Using an action-based database, Guajardo et al. (2011) find that fiscal consolidations have negative effects on GDP and employment in the short-run.
The banking crisis that occurred during 1992-93 also contributed to the widening of the fiscal deficits. Floden (2013) estimates that the fiscal costs associated with the banking crisis were around 4 percent of GDP. In this paper we take as given the initial conditions in 1992 and do not model the banking crisis. We focus our analysis on the recovery period when the fiscal consolidation and structural reforms take place.
Although the unemployment rate declined to 5.6 percent by the year 2000, it was still higher than the pre-crisis level of 1.7 percent. Since the unemployment rate remained close to 6 percent during the following decade, it seems plausible to assume that an unemployment rate of 5–6 percent became the new long term equilibrium for the Swedish economy.
In order to implement the business cycle accounting methodology we add additional shocks, so the model predictions fully reproduce the macroeconomic data during the sample period 1992-2000. These additional shocks, labeled other demand shocks, play a minor role in explaining business cycle fluctuations during the sample period.
It is important to note that in 1981 Sweden experienced a real exchange rate depreciation comparable to the one occurred in 1992 (23 percent) with a limited impact on output growth and the trade balance. The limited effect could be attributed to the fact that the depreciation was temporary and occurred in a period characterized by high wage inflation and stagnant productivity growth, factors that prevented a sustained reduction in unit labor costs.
See Devries et al. (2011) for a detailed description of the consolidation measures during this episode.
For a discussion on the impact of the fiscal framework on the improvements in public finances see Floden (2013).
While the Mackinsey Global Institute (2006) emphasizes the role of deregulation in driving productivity gains, Pilat et al. (2002) provide evidence that the expansion of the information and communications technology sector also was responsible for broader productivity gains experienced during the 1990s in Sweden. Both views can be reconciled considering that deregulation and trade liberalization provided the incentives for the adoption of new technologies that lead to sustained productivity gains.
Barkbu et al. (2012) estimate that structural reforms increased labor productivity by 15 percentage points, about half of the 31 percent increase in productivity that occurred between 1990 and 2000. If labor productivity had followed the pre-crisis trend during the 1990s, it would have increased by just 11 percent (far lower than the observed increase of 31 percent). The gap between the observed productivity gains and the pre-crisis trend, 20 percent, could be interpreted as an upper bound estimate of the effects of structural reforms.
Each of the labor organizations (LP, TCO, SACO) groups represented several labor unions.
Blanchard et al. (2013) argue that the best approach to contain wage inflation is through a national wage agreement among social partners. Alternatively, the adoption of a flexible wage-setting process can contribute to set wages consistent with firm-level productivity. In Sweden both approaches were implemented during the 1990s in order to improve competitiveness.
Notice that β = (1 + γg)/(1 + r).
The baseline calibration ψ = 1 generates a fiscal spending multiplier of 0.5. This fiscal multiplier is consistent with the estimates for a small open economy like Sweden. See IMF Fiscal Monitor (2012).
To avoid the problem of stochastic singularity the number of shocks should be greater or equal to the number of observable variables. The implementation of the business cycle accounting decomposition is explained in appendix A.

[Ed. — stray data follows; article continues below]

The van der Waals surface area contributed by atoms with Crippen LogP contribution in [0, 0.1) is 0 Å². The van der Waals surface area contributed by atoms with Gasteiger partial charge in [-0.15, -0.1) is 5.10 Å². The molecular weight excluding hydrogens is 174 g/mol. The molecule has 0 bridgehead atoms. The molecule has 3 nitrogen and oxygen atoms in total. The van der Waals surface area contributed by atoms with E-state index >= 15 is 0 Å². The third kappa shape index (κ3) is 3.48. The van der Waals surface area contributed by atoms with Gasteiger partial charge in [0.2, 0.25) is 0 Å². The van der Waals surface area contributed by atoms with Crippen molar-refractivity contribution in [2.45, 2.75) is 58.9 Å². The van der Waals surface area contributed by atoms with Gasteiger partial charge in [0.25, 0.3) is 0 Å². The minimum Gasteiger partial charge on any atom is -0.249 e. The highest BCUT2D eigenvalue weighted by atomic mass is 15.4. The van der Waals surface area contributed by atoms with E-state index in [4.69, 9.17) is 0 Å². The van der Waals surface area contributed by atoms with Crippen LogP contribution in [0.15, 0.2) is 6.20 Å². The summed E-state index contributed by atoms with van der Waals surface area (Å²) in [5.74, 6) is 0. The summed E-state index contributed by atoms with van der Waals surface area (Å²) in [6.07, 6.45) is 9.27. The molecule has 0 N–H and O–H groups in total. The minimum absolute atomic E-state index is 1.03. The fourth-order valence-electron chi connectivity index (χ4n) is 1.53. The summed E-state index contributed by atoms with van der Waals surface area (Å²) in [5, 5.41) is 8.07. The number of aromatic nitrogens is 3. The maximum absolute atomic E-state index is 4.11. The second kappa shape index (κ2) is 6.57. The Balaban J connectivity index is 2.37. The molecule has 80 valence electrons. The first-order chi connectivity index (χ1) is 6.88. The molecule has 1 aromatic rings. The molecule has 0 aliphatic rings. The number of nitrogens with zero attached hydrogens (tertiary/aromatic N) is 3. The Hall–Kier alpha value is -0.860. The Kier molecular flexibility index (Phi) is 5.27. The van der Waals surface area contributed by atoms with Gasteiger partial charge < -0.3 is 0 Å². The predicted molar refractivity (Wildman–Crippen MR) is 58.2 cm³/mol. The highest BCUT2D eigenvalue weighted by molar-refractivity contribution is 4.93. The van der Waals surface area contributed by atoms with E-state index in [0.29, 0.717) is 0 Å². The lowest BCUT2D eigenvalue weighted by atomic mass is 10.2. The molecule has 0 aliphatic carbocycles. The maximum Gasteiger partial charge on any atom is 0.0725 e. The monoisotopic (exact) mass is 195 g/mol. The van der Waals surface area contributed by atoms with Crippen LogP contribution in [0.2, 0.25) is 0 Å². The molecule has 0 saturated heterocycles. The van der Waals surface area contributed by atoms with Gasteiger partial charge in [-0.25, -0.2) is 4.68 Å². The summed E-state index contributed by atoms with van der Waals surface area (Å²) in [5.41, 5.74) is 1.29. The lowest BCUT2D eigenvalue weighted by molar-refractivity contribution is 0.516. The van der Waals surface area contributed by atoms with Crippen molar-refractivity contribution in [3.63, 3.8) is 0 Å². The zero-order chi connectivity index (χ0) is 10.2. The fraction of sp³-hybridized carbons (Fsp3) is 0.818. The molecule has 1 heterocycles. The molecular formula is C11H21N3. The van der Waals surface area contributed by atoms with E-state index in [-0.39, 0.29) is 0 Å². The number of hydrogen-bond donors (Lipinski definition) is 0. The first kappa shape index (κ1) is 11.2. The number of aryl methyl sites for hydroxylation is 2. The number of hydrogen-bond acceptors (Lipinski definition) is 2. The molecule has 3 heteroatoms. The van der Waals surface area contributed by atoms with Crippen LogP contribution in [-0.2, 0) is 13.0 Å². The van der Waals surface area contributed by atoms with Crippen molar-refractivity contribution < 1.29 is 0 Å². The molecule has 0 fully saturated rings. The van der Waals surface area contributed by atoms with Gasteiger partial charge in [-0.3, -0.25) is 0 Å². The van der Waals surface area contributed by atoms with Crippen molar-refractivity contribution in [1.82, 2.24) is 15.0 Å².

The business cycle accounting methodology is akin to a historical decomposition of time series models, where the model predictions fit perfectly the data when all shocks are taken into account.
In the next section we relax the assumption of real wage rigidity and evaluate the implications of productivity gains on the trade balance and the unemployment rate.
Calmfors (2012a) mentions that high output growth derived from structural reforms was necessary for the successful implementation of the fiscal consolidation in Sweden.
In each of the simulations presented in this section we take as given the shocks estimated in the baseline business cycle accounting exercise and add one additional feature to each scenario.
We also conducted a robustness check by simulating the model with ψ = 2.4 which is consistent with a fiscal multiplier of 1. In that experiment the fiscal consolidation has a larger negative impact on GDP and the unemployment rate, but a limited effect on the fiscal balance.
The inertia parameter χw = 0.85 is consistent with an elasticity of real wages to total factor productivity of 0.3. This elasticity was estimated for the period 1960-1990, before the fiscal consolidation and the implementation of wage restraint policies. We use the following specification wt = ρwt−1 + ϕtfpt + εt, where wt and tfpt denote the logarithm of real wages and TFP and ϕ is the elasticity of real wages to TFP. The data was obtained from the AMECO database published by the European Commission. For the sample 1960-1990 we obtain the following coefficients wt = 0.84wt−1 + 0.34tfpt with R2 = 0.99.
This is akin to the mechanism of Giavazzi and Pagano (1990) of an “expansionary fiscal consolidation”. These authors analyze episodes in Ireland and Denmark, countries that experienced a reduction in interest rates and a consumption boom in the aftermath of a fiscal consolidation.
Flodén (2012) argued that the Swedish economic recovery during the 1990s was driven, in part, by a robust external demand. In this section we evaluate the importance of external demand in influencing the path of fiscal consolidation. We consider a counterfactual scenario where the terms of trade fall by the same magnitude as the one observed during the Great Recession (2009-2012) and analyze the implications for the fiscal consolidation.
In this scenario fluctuations in the terms of trade afect the value of domestic production in the rest of the world ptyt.